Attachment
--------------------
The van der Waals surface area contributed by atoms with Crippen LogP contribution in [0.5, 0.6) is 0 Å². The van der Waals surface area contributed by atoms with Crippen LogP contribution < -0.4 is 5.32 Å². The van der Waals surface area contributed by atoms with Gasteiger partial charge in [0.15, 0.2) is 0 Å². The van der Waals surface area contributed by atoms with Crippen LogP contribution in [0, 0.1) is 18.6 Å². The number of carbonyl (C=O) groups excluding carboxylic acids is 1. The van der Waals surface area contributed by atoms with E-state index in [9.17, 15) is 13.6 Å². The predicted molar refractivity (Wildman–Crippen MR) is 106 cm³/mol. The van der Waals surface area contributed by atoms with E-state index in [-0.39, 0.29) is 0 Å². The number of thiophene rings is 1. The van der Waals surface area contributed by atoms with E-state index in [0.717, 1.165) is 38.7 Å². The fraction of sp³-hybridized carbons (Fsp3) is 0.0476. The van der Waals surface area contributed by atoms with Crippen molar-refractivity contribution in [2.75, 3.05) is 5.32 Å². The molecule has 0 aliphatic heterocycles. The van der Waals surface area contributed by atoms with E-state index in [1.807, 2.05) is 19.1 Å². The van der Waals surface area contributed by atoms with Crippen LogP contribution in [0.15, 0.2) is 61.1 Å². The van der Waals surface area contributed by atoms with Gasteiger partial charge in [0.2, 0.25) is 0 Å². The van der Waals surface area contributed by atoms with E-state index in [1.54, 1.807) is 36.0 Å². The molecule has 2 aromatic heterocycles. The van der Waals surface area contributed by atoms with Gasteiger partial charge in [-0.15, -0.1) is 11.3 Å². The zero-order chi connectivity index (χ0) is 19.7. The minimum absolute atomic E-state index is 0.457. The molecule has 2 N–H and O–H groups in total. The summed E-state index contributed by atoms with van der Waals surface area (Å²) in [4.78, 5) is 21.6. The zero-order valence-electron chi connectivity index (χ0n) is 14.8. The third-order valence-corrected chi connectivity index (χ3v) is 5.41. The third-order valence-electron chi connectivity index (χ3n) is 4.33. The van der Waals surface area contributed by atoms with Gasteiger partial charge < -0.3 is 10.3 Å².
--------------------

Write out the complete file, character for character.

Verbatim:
The van der Waals surface area contributed by atoms with Crippen LogP contribution in [0.5, 0.6) is 0 Å². The van der Waals surface area contributed by atoms with Crippen LogP contribution < -0.4 is 5.32 Å². The van der Waals surface area contributed by atoms with Gasteiger partial charge in [0.15, 0.2) is 0 Å². The van der Waals surface area contributed by atoms with Crippen LogP contribution in [0, 0.1) is 18.6 Å². The number of carbonyl (C=O) groups excluding carboxylic acids is 1. The van der Waals surface area contributed by atoms with E-state index in [9.17, 15) is 13.6 Å². The predicted molar refractivity (Wildman–Crippen MR) is 106 cm³/mol. The van der Waals surface area contributed by atoms with E-state index in [-0.39, 0.29) is 0 Å². The number of thiophene rings is 1. The van der Waals surface area contributed by atoms with E-state index in [0.717, 1.165) is 38.7 Å². The fraction of sp³-hybridized carbons (Fsp3) is 0.0476. The van der Waals surface area contributed by atoms with Crippen molar-refractivity contribution in [2.75, 3.05) is 5.32 Å². The molecule has 0 aliphatic heterocycles. The van der Waals surface area contributed by atoms with E-state index in [1.807, 2.05) is 19.1 Å². The van der Waals surface area contributed by atoms with Crippen LogP contribution in [0.15, 0.2) is 61.1 Å². The van der Waals surface area contributed by atoms with Gasteiger partial charge in [0.2, 0.25) is 0 Å². The van der Waals surface area contributed by atoms with E-state index in [1.54, 1.807) is 36.0 Å². The molecule has 2 aromatic heterocycles. The van der Waals surface area contributed by atoms with Gasteiger partial charge in [-0.15, -0.1) is 11.3 Å². The zero-order chi connectivity index (χ0) is 19.7. The minimum absolute atomic E-state index is 0.457. The molecule has 2 N–H and O–H groups in total. The summed E-state index contributed by atoms with van der Waals surface area (Å²) in [4.78, 5) is 21.6. The zero-order valence-electron chi connectivity index (χ0n) is 14.8. The third-order valence-corrected chi connectivity index (χ3v) is 5.41. The third-order valence-electron chi connectivity index (χ3n) is 4.33. The van der Waals surface area contributed by atoms with Gasteiger partial charge < -0.3 is 10.3 Å².